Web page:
FACT: Through a study by the Gas Technology Institute, gas fireplaces actually increase gas usage in most homes. Gas fireplaces range from 5-60% efficiency and gas furnaces have 80-90% efficiency.
Try out these kitchen-friendly tips to increase energy-efficiency:
- Cook with small appliances
- Avoid pre-heating your oven unless it is a short baking job
- Use the oven more when it is cold outside
Keep your fridge tidy so that you can find what you're looking for quickly. Up to 30% of the cold air held within the fridge escapes each time you open the door, so the quicker you grab and close the door, the better.
Check your tire pressure regularly! Under-inflated tires reduce fuel efficiency.
Keep your air filters clean!
Roll down your windows rather than using your air conditioner when possible!
Make sure heating registers and radiators are not blocked by furniture, drapes, or other objects!
In the market for a new furnace? Install an Energy-Efficient Furnace (92% AFUE or higher). They run about $6,000 but can save you up to 20% of your heating costs.
When looking into a programmable thermostat, check into one that offers pre-programmed settings, such as "wake," "day," "evening," and "sleep." This way, you have to set the temperature only once, instead of having to remember to reset it multiple times per day.
It may not be feasible to replace all your incandescent bulbs at once, so prioritize the rooms with the greatest lighting usage.
Defrosting your refrigerator before it's plagued with ice can help your fridge run more efficiently! Remember to check the temperature to make sure the fridge is set between 37-40 degrees and the freezer between 0-10 degrees.
Find some proverbial money in your pocket with these energy-efficient laundry tips:
- Dry clothes only as long as necessary, instead of the whole cycle
- Hang your clothes to dry
- Remove and fold clothes immediately to avoid ironing
- Keep your lint tray clean
- Use only the recommended amount of soap (too much soap makes your washer work harder)
- Use cold water
- Dry in consecutive loads, while the dryer is still warm
There are tons of ways to make more conservative energy choices. The U.S. Department of Energy maintains a very helpful website of different ways to reduce your energy usage. Check it out!
Try using some of these energy-efficient driving practices to save some cash:
- Drive at a steady pace.
- Warm up your car for only a minimal amount of time.
- Don't "rev up" your engine.
- Drive below 55 MPH – speeding costs you money!
- Coast in gear when slowing down.
Not sure if you need a new furnace? You can save money by upgrading your furnace to an energy-efficient model. Does your furnace fit into one of these categories? (1) Is more than 15 years old; (2) Needs frequent repairs; (3) Creates uneven temperatures (some rooms too cold and some too hot); (4) Creates humidity problems. If so, you may want to consider your options!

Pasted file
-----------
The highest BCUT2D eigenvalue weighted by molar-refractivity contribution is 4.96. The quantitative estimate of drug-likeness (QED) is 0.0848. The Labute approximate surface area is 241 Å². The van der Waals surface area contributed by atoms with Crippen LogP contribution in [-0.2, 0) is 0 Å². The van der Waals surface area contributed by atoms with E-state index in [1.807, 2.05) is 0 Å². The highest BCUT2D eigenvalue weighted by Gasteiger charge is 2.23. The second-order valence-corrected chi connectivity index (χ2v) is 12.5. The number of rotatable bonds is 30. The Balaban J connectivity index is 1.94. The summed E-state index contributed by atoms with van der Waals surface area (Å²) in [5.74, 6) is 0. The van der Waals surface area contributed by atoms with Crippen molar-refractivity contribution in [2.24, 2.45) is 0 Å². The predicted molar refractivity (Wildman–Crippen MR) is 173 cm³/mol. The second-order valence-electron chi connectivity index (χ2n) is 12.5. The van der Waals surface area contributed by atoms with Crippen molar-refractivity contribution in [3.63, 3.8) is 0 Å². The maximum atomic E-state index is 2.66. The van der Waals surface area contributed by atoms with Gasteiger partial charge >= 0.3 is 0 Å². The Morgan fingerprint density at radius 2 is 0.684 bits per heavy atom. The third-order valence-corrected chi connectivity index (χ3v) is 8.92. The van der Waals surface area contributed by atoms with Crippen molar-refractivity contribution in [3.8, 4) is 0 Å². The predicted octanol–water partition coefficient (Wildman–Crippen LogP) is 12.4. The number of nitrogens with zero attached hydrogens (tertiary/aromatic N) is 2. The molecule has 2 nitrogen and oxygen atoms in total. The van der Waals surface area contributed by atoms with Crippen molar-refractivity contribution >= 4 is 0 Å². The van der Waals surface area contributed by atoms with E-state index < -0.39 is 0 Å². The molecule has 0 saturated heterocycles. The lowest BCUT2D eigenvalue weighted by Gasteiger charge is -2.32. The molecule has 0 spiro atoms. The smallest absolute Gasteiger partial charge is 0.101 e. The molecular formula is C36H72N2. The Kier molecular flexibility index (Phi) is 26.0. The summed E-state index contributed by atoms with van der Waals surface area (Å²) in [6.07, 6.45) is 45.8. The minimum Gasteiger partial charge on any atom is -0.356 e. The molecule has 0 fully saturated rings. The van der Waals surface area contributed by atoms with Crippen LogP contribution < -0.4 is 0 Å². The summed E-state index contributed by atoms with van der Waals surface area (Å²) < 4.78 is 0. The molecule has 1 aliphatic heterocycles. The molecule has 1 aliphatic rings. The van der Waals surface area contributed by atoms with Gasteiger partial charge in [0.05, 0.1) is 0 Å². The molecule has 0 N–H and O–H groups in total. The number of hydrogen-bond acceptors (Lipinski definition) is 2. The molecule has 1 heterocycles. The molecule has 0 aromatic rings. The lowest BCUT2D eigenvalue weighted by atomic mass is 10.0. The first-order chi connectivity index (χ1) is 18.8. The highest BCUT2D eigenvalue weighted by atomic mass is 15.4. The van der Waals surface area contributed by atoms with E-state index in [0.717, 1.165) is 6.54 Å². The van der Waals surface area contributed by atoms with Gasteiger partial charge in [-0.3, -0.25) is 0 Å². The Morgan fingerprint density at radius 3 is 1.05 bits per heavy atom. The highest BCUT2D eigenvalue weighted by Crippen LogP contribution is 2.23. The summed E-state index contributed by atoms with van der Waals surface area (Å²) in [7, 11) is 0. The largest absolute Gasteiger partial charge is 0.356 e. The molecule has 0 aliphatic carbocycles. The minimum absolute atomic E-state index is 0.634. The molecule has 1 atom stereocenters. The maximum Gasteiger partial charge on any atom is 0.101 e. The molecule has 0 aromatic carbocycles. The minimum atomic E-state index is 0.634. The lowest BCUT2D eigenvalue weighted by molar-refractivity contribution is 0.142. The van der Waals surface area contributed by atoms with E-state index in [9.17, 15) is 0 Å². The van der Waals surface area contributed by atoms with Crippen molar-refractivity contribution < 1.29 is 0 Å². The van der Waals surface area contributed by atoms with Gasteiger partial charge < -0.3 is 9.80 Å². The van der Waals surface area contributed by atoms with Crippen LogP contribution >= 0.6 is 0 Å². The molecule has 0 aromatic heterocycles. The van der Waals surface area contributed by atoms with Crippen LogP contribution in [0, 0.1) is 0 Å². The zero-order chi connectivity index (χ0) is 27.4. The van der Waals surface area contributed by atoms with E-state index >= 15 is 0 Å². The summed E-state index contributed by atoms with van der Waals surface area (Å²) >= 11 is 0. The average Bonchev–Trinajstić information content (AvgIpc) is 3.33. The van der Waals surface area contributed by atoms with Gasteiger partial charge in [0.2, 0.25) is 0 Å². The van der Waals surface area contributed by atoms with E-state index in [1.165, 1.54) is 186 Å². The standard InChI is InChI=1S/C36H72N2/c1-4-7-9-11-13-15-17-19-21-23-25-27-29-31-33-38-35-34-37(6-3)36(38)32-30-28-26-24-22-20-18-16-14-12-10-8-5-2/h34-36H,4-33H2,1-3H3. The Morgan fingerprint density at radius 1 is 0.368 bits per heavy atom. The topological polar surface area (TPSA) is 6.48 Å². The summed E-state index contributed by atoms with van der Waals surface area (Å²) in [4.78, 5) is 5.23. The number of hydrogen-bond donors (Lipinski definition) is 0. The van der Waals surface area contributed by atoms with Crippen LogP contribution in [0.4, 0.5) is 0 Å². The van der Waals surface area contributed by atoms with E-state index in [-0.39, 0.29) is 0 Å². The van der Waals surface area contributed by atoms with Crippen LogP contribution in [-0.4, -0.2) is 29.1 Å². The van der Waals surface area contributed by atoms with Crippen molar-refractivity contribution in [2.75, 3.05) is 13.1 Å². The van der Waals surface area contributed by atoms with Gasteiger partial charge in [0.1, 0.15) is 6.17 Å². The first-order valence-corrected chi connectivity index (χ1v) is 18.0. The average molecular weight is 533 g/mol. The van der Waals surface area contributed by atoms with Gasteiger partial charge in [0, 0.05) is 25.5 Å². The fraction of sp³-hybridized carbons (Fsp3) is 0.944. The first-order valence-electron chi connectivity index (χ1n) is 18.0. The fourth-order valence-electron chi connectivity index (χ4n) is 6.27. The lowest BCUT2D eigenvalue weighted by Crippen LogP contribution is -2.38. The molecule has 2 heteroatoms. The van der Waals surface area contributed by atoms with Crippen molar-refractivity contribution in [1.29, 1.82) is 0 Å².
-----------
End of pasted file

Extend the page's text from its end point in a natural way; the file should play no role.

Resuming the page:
Determine if your city has a program you can participate in to help reduce the demand for power in prime times of the day, especially during the summer.
Did you know: Your ceiling fan has a switch that helps the fan cool or heat, depending on the direction it is switched to! In the summer make sure your ceiling fan is pushing air downward, and in the winter the fan should be pulling air upward.
In the market for a new home? Opt for one with passive solar features or one that has possibilities for home improvements with energy savings in mind.
Celebrate Bike to Work Week in May! Even better, get your workplace to participate. Consider establishing a "commuter challenge" program that puts together teams for departments, challenging employees to rack up miles from biking, walking, or public transportation, instead of driving, with incentives and prizes! You could even ask a local bike shop to sponsor your competition!
A furnace that is too large for your space doesn't necessarily heat your home any better, but it does drive up your heating bill! When shopping for a new furnace, buy one that is appropriate size for the size of your home.
Consider switching out old holiday lights for LED (light-emitting diode) lights. They emit hardly any heat and use less electricity, so there is less risk of fire. Additionally, they often last up to 20 years!
On sunny days during the cool months, keep draperies and shades open on the south side of the house. Close them at dusk. During warm months, keep shades closed!
It is so easy to leave your hotel room lights or TV on because you aren't directly paying the bill. Next time you travel, consider being as cognizant of your energy usage in hotels as you would be at home.
If you can, try sending a text message or e-mail from a handheld device or cell phone, instead of from a desktop computer. You'll save yourself time and conserve energy!
Do you find it hard to turn your heat down to the recommended temperature all at once? Try turning it down a bit more each week and adding blankets and sweaters as you go!
If you are an Alliant Energy Customer, consider signing up for the Time of Day Pricing Program. This program helps customers reduce their electric bills by choosing off-peak hours to perform their electricity heavy chores, such as water heating, space heating, air conditioning, washing clothes, and running the dishwasher.